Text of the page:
I’ve struggled with drugs and alcohol most of my life but don’t have an addictive nature so have never been seriously addicted. I no longer do drugs and drink only very seldom socially.

As an adult, I’ve had a very hard time not sexualizing my relationships because to me sex and love were the same thing. And yes, I have this difficulty with both my adult relationships and relationships with the children that I love.

See also: Part IPart III – Part IV

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This topic contains 7 replies, has 2 voices, and was last updated by Avatar Carol Salacka 4 months, 3 weeks ago.

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  • #54925 Reply
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    admin

    Part II: The seeds of the man are planted in the child We would all love for life to be simple. You’re a this, and he’s a that. She is white, and he i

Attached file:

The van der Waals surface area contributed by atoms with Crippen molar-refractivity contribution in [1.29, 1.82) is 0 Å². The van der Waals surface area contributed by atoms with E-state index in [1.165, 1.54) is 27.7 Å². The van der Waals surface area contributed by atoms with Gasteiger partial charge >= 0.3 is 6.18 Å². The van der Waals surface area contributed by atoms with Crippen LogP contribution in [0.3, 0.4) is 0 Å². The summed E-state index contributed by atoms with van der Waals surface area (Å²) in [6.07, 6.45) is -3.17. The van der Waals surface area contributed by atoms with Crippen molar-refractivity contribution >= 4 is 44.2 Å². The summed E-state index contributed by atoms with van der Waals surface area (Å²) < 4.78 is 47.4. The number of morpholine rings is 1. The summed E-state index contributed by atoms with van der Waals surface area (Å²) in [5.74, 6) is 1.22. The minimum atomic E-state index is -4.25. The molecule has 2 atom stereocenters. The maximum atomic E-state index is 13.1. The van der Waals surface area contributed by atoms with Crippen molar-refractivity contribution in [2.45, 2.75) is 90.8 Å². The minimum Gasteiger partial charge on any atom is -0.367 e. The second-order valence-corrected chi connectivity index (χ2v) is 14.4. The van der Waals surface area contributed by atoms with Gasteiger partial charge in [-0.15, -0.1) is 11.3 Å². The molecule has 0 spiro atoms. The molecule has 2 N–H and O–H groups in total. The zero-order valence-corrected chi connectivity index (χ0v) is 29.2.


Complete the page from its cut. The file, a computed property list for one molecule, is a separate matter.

[See the full post at: “I’m a child rapist” — a story in four parts: Part II]

  • #54942 Reply
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    totally against public registry

    I agree that we are all broken and need healing. The society we live in is a very cruel and judging one. I have always believed that perpetrator of a crime and the person abused should come together in a controlled and compassionate dialogue for healing and forgiveness. You are brave, sir, to tell your story and share the hurt you felt and caused. Thank you

  • #54952 Reply
    Timothy D.
    Tim Davich

    Thank you again for sharing your story, I feel that the more we talk about our lives and actions the better off all of society is. Sharing what has happened helps those that have lived a “perfect “ life understand that not all children’s lives are the same and that as adults we virtually relive our childhoods. I wish there was a public forum that we all could share these stories so that the public would have a better understanding of who we are and why we may or may not have done what we have to be labeled as we are. But society, as a whole I do not believe is ready to be honest with its self and truly look at and understand why sexual abuse happens. We must remember that “sex” sells, it gets people’s attention and gets them to act, or act out.